When we slide our fingers across our smartphone or tablet screens fifty times a day, we do it unthinkingly, expecting memories, tools, files, and entertainment to open without incident. So imagine you key in your 4-digit passcode and find a blank screen staring back at you. The standard apps are there, but they don't contain any of your stuff. It's like a factory re-set.
Except the maker of your device didn't reset it. Your company performed a remote data wipe. Rather, the company you used to work for before you quit last Friday.
It happens more often than you think. According to a survey by data protection firm Acronis Inc, 21 percent of companies already perform these types of erasures on personal devices when an employee leaves the company, whether it's on her own terms or whether she was fired. In the wake of BYOD (bring your own device), companies are striving to protect their data from dangling around on the internet. In this eWeek article, technology consulting firm Ovum explains why it's so risky:
"BYOD multiplies the number of networks, applications and endpoints through which data is accessed. These are the three main points at which data is vulnerable; so, if left unmanaged, BYOD creates a huge data security risk.”
In response, companies have become more and more conservative about their BYOD policies. And that means more and more employees are losing irreplaceable pieces of data – like photos of relatives. According to the WSJ, the National Workrights Institute said that phone-wiping is now the most common issue brought before them for legal support.
Right now there's no precedent for the issue of lost phone data. The only “legal remedy” that could be employed here is a “computer-trespass statute,” or a law that was developed to prosecute hackers, according to Philip Gordon, co-chairman of Littler Mendelson's Privacy and Background Checkgroup. Another huge unknown would be the compensation sought after, since replacement photos clearly don't exist, and applying monetary value is dicey territory indeed.
One of the companies singled out in WSJ for performing remote data wipes says they have no responsibility to protect your photos of Grandma. After all, you signed the agreement. (AKA scrolled through a lot of tiny text and clicked "I agree" at the bottom).
Yet, couldn't this be avoided with some form of advance warning? Here is where the argument becomes circular. If you provided advance warning, might the employee start backing up company data alongside personal? For that matter, if an employer were to encourage backups from Day 1, would the potential for abuse exist there, too? And even if there was a policy forbidding workers from backing up corporate data, how would it be enforced?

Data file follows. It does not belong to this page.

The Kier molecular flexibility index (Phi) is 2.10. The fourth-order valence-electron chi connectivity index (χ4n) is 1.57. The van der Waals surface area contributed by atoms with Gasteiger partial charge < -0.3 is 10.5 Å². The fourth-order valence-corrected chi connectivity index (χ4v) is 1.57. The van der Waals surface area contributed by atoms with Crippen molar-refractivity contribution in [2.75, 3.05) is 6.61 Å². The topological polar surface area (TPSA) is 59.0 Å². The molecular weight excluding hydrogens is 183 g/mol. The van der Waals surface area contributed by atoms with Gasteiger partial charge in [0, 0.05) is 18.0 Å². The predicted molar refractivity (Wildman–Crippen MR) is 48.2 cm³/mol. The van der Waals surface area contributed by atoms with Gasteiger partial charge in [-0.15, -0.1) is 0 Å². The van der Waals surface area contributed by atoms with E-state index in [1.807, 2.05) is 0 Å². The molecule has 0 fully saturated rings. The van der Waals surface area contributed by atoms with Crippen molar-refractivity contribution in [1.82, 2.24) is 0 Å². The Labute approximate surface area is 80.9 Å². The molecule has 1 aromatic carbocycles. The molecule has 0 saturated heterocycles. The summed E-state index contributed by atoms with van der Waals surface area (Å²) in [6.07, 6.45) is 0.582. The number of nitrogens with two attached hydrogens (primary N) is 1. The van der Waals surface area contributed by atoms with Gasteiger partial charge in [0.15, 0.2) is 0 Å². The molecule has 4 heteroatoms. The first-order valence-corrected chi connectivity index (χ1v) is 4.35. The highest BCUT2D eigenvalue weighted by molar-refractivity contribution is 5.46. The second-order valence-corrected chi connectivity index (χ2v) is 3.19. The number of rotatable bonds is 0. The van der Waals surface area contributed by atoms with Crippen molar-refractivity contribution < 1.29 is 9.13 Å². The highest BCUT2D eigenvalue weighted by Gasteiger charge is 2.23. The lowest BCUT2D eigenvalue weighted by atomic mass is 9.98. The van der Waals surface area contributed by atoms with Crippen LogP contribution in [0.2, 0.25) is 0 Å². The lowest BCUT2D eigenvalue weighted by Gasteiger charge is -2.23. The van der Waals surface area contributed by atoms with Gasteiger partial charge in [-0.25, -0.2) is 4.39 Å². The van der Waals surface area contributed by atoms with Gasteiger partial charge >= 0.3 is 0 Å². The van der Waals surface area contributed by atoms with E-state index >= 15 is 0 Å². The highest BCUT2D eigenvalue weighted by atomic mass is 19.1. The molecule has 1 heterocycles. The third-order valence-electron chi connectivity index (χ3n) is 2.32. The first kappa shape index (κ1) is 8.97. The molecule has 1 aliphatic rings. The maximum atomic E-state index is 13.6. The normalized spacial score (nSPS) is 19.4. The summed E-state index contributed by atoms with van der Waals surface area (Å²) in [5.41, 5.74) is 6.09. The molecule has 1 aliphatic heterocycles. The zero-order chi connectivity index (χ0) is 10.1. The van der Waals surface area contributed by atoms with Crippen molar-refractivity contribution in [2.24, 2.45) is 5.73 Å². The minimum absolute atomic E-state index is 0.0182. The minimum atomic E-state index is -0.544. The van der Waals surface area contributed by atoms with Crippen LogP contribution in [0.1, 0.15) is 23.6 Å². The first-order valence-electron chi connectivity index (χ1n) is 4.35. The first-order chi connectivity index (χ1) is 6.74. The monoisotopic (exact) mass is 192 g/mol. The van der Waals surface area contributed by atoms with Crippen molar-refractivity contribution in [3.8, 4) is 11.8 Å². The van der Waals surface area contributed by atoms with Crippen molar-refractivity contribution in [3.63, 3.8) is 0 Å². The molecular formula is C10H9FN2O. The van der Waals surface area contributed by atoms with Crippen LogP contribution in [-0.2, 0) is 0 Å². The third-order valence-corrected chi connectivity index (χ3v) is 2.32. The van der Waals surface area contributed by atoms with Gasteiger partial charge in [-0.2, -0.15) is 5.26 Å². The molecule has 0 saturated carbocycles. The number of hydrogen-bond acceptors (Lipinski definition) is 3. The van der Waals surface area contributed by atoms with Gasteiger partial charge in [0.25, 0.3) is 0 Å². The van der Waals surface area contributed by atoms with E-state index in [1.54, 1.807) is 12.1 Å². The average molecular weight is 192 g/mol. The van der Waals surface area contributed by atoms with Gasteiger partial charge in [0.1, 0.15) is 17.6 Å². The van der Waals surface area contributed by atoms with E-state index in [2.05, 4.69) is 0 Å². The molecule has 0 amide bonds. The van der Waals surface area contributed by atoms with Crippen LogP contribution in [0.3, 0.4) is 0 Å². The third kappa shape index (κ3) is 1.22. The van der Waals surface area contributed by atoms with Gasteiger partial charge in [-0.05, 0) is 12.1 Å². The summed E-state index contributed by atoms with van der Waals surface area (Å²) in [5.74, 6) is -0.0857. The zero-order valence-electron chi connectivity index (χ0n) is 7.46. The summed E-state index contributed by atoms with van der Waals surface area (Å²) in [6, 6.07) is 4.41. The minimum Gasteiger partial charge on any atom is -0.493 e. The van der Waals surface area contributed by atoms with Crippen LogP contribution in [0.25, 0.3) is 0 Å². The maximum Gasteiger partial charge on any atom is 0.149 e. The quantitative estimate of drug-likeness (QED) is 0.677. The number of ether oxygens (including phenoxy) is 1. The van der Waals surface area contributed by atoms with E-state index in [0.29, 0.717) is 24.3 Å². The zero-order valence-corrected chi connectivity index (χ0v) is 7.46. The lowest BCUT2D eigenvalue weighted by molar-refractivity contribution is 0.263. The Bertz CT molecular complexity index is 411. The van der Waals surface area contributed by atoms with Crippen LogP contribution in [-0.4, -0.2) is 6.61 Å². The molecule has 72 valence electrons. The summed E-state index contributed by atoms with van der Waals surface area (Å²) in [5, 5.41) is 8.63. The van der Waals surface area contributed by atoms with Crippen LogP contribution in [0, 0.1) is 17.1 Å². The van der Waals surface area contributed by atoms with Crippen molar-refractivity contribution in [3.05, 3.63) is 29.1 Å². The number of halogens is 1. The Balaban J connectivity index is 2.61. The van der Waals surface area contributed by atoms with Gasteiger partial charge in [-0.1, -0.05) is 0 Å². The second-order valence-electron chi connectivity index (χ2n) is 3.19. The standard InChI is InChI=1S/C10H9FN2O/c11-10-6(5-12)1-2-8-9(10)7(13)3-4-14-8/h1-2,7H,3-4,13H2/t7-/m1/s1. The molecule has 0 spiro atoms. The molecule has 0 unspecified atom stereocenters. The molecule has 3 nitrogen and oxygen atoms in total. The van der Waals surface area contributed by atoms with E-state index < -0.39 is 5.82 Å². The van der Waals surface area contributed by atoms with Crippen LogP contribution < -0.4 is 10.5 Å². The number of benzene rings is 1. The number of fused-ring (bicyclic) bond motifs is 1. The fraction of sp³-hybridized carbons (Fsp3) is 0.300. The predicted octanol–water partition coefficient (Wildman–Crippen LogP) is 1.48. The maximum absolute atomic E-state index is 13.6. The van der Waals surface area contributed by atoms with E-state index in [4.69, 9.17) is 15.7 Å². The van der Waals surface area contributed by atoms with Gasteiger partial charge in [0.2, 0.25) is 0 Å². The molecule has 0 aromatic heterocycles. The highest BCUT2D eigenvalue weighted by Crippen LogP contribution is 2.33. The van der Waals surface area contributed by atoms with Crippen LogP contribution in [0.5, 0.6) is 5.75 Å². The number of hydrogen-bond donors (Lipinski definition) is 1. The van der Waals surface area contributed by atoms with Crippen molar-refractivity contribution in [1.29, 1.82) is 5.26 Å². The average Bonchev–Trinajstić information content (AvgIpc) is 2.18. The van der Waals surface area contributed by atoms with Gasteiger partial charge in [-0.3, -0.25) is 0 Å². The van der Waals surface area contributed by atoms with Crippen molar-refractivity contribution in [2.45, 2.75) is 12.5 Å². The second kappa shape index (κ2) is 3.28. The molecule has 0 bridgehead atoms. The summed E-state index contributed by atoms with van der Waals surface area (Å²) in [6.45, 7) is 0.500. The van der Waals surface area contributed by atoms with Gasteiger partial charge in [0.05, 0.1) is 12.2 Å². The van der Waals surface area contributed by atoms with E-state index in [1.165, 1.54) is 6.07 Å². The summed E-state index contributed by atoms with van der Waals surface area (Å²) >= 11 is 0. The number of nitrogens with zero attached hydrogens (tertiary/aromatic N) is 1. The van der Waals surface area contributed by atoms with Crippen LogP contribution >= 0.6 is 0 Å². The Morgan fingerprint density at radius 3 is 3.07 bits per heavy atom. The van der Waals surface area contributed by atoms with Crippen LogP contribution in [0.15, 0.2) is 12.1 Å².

What's obviously needed is some sort of virtual division. But when our phones are extensions of our lives, both personal and professional, drawing that line is difficult at best.
However, there are a couple of techy options, currently in their infancy, that are rapidly evolving with heightened demand. In general, monitoring the flow of data to and from a mobile device is called MDM, or mobile device management. At the same time, a new term has arisen to explain the concept of dividing work from personal affairs, and that is "containerization." It's pretty easy to understand in a physical sense -- you have your work "container" over there in that corner, and it is sealed and separate from everything else in the "room." Technically, this will be known as an "encrypted zone" or "policy bubble" which is password protected and through which the company can perform anti-virus scans and, if necessary, data locking or data wipes. AT&T has developed a mobile management service called Toggle which works this way. The other crazy part is that dual data plans could then be enacted. One phone number for you, one phone number for work -- but both accessed on the same device.
As long as BYOD continues in the workplace, whether or not there's a policy in place, it's probably prudent for large employers dealing with sensitive information to adopt one of these new services. (You don't really want to trash those photos of someone's Grandma, do you?)